I’ve never liked the thought of networking. Something about the image of forcefully shaking a stranger’s hand and “selling” myself based on my accomplishments just makes one side of my mouth curl up a bit. I suppose part of the displeasure can be explained by my desire to have a thorough understanding of concepts in class and people in therapy sessions—to ask or expect a favor of a stranger seems too artificial for my liking. I want to feel as though I’ve earned another person’s recommendation due to contributions they could witness personally, not due to some rare and enigmatic form of charisma. But as an Admissions representative for the GCSW at the National Association of Social Workers-Louisiana conference this month, the networking potential seemed too good to pass up.
Since the start of the MSW program, I’ve known that I would be moving to Louisiana following graduation. My fiancé will be finishing graduate school in New Orleans in 2013, and knowing that I will have social support as I transition to a new city is comforting. However, as I have never lived nor worked in LA, the licensure process and job hunt seemed especially daunting. Through contacting the Louisiana State Board of Social Work Examiners (LASBSWE), I learned that MSW graduates are not eligible to apply for licensure or sit for the Association of Social Work Boards (ASWB) exam without their diplomas in-hand. By contrast, Texas law permits MSW graduates to both apply for licensure and take the exam prior to graduation, under the stipulation that they request a Dean’s letter verifying enrollment and anticipated graduation date. Armed with this knowledge and the tenuous hope that I will swiftly find gainful employment, I elected to receive my licensure in TX. Applying for a license by endorsement (or “transferring” when licensed in another state) appears to be a faster, although slightly more expensive, process.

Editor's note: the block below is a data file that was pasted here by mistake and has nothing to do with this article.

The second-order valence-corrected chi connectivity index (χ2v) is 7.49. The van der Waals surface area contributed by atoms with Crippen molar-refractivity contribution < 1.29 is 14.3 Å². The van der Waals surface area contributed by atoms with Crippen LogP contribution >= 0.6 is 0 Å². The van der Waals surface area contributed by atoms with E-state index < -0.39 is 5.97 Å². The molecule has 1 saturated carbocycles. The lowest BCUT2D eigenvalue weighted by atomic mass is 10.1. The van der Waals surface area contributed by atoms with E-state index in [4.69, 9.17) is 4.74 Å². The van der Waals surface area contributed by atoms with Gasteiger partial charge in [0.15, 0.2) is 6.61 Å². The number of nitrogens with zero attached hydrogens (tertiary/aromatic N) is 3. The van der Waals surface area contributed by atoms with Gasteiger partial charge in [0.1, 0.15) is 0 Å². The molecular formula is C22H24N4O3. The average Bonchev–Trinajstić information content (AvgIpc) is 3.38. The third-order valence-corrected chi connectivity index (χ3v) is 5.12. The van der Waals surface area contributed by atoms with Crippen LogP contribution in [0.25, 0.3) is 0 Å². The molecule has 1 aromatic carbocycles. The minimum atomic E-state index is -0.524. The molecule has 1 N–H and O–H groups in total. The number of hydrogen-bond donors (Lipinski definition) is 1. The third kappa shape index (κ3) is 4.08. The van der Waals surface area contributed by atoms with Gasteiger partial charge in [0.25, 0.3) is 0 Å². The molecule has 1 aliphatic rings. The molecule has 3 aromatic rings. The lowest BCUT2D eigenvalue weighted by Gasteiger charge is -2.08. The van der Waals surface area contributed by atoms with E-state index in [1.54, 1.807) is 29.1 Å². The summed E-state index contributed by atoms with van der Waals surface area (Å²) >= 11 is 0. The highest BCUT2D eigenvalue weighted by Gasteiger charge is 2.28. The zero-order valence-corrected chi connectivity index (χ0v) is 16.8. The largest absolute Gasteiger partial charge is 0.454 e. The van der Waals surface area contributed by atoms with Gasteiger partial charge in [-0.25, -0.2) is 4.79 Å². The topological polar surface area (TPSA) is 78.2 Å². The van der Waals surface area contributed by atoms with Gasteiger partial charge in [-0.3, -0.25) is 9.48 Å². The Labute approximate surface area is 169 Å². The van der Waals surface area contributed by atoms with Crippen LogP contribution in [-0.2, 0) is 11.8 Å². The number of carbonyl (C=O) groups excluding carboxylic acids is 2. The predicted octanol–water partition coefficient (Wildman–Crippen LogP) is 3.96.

Prior to the conference, I followed a parent’s recommendation to create my own business cards using a Microsoft Office template and special perforated card stock. As I carefully formatted the cards on the screen, I was distracted by the thought that I should have taken other students’ advice to order free business cards in advance from a website such as Vistaprint. Nevertheless, I was somewhat satisfied with my product and felt more prepared for that initial handshake. At a minimum, I could avoid the awkwardness of explaining that as a student intern I was not given business cards. I also made a mental commitment to update my resume immediately following the conference, as I sensed that the time for on-line resume submissions was eminent. I also recalled that Ann Liberman, Director of Alumni & Career Services, offers resume workshops.
Fighting past the knot in my stomach, I began asking conference attendees about where and what they practiced, introduced myself as a student graduating in May, and explained that I would be moving to LA and was seeking employment in outpatient adult or adolescent mental health. On one particular occasion, I served as a student volunteer for a workshop led by an Licensed Clinical Social Worker (LCSW) and PhD with whom I shared clinical interests. In a moment of decision or indecision, I approached with a question about his agency’s services, stated that I would be grateful for any recommendations, and handed him my business card. Perhaps not as smoothly as I would have liked, but it was progress. Overall I found that the LMSWs and LCSWs I met were receptive to my request, if not supportive. Working as an Exhibitor at the GCSW table also certainly aided this process, as I became accustomed to sharing information with colleagues who passed by the table and provided a brief introduction for the university during the packed business networking luncheon. By the conclusion of the conference, I had received a handful of business cards, a list of possible agencies to explore, and increased confidence that I could successfully navigate the job market.